Exploration will take place on four continents which, as Destructoid’s Dale North explains, are each connected by train. The religious port city of Luxerion, the forested and mountainous region of the Wildlands, the arid Dead Dunes, and a mysterious fourth area yet to be revealed, will be the main environments that drive the game. In this way, it might not be too dissimilar from a game like Assassin’s Creed, a title where players spend most of their time in a few individual cities. 

In fact, the similarities to the Assassin’s Creed may well run even deeper. As Jeremy Parish of 1up noted, the map designs recently demoed at a Square Enix event point toward the same kind of “organic, fully-integrated landscapes that made ACIII’s take on colonial America so engrossing.”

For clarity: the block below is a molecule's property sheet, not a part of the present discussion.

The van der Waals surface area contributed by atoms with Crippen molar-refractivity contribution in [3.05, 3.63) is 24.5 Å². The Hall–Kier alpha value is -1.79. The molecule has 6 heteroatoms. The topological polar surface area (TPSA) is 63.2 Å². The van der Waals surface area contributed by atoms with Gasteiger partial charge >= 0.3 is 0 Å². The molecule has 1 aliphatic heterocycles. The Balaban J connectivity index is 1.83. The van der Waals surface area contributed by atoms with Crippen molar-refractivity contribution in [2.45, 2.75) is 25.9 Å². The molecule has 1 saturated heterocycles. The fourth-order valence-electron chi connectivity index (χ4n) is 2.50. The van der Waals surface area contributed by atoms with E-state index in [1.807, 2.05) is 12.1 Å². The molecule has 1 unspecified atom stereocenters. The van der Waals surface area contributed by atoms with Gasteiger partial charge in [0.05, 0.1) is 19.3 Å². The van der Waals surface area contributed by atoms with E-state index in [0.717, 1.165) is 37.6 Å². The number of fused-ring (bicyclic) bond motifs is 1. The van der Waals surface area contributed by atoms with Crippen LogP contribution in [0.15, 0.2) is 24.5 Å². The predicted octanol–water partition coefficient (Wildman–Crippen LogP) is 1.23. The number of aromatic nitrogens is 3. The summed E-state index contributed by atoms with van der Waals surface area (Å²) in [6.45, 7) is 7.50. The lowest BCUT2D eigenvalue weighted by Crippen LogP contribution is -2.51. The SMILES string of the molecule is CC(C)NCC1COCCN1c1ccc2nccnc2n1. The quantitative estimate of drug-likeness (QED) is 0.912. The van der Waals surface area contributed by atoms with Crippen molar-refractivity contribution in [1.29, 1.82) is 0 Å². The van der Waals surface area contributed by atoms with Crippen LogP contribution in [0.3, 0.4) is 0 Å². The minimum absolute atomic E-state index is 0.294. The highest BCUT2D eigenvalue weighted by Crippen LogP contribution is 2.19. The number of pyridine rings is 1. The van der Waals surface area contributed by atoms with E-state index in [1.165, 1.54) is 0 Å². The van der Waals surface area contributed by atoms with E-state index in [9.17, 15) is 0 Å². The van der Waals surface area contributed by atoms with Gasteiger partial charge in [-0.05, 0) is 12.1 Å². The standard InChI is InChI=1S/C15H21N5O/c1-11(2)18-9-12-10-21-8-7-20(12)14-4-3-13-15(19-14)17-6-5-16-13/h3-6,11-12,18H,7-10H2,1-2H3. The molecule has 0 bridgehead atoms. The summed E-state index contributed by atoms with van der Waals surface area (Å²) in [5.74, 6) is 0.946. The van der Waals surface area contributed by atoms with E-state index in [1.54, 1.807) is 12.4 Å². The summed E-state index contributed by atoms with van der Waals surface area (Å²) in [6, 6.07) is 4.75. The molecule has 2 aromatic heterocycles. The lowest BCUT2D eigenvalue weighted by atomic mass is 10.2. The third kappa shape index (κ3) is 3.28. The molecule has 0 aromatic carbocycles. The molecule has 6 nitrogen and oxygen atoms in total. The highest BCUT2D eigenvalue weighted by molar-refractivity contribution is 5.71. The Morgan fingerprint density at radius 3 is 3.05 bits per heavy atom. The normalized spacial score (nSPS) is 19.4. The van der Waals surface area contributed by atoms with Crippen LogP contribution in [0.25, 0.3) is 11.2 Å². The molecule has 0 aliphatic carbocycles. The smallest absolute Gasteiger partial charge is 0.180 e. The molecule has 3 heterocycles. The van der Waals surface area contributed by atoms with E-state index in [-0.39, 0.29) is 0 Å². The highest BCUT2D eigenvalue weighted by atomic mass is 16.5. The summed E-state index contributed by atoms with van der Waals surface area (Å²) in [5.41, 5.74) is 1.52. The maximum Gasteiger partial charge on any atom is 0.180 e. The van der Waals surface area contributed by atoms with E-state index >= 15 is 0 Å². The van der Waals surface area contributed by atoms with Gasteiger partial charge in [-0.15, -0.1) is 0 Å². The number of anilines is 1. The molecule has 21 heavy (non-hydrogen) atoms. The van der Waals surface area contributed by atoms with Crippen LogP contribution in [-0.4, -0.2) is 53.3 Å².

This is welcome news, especially since FFXIII and FFXIII-2 both failed to conjure an interesting, compelling, and immersive space to play in that felt both populated and genuine. With Lightning Returns it looks like Toriyama et al. have decided to take some real risks and actually create a living, breathing world with its own problems and which runs on its own schedule.

Which brings us to perhaps the most interesting design choice made with FFXIII-3. Despite many comparison’s to Nintendo’s Legend of Zelda: Majora’s MaskLighting Returns will be based around a slightly different system. As Phillip Kollar reported for Polygon,